Sunday, August 28, 2011

SB9 Defeated in Assembly

Short by five votes, the measure to allow juveniles serving life without parole to have their sentences reviewed by a judge after fifteen years failed in the Assembly. The Huffington Post reports (complete with links):

[T]the United States is the only country that sends people under 18 to prison for life with no parole. "No other country sentences kids to die in prison," said Yee's chief of staff, Adam Keigwin. In California, juvenile offenders are ineligible for a death penalty sentence, but they can be sentenced to life with no parole, guaranteeing that they will die in prison. SB9 aimed to change that by offering a chance to appeal if a defendant served a minimum of 25 years and showed remorse and serious change.

The arguments against the bill were victim-centered. For various reasons we explained in an earlier post, this is political rhetoric more than realistic concern. What a disappointment, albeit not as great as the disappointment over the demise of the death penalty abolition bill. Overall, a disappointing week for Californian criminal justice.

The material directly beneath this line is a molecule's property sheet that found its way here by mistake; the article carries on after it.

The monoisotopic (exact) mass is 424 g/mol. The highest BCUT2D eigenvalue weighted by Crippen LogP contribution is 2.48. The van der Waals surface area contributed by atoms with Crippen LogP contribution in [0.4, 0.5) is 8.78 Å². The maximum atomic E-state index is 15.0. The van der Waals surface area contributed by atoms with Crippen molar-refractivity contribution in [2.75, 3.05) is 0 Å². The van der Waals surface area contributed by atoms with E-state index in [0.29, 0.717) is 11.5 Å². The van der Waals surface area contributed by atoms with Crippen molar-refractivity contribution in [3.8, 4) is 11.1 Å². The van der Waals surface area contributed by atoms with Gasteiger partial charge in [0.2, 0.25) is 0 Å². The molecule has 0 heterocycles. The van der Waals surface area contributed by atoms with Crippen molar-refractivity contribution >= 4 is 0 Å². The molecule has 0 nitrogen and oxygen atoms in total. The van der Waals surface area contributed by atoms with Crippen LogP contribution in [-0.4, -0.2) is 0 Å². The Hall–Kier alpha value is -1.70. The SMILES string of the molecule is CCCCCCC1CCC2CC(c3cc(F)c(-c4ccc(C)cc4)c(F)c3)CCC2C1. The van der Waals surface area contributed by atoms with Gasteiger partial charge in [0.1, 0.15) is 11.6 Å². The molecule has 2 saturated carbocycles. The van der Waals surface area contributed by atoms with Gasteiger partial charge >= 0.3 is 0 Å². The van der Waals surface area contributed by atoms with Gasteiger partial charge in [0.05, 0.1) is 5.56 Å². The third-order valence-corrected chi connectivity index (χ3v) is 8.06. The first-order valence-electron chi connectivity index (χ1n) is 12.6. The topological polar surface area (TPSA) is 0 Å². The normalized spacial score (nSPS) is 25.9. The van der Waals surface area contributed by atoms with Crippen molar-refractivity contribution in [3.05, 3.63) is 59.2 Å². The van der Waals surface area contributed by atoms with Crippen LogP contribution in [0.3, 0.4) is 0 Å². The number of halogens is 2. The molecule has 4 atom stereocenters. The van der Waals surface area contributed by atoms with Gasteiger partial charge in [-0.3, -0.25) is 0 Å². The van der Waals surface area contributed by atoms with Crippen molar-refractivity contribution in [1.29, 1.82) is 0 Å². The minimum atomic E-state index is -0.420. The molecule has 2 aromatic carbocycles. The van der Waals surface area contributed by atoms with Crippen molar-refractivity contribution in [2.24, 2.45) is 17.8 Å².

1 comment:

Anonymous said...

ichilticI would like to comment to the post
\" won't that teach juvenile's it is ok to kill? (NO) I would also like to mention that you do not have to be the one that actually killed some one. In California one does not have to the one personally resposable for the murder to be charged with murder.
California also denys almost all that go in front of the parole board.
\Also police question minors without parents or legal counsel. Juveniles not protected by a juvenile system are not protected at all nor are they all evil or guilty.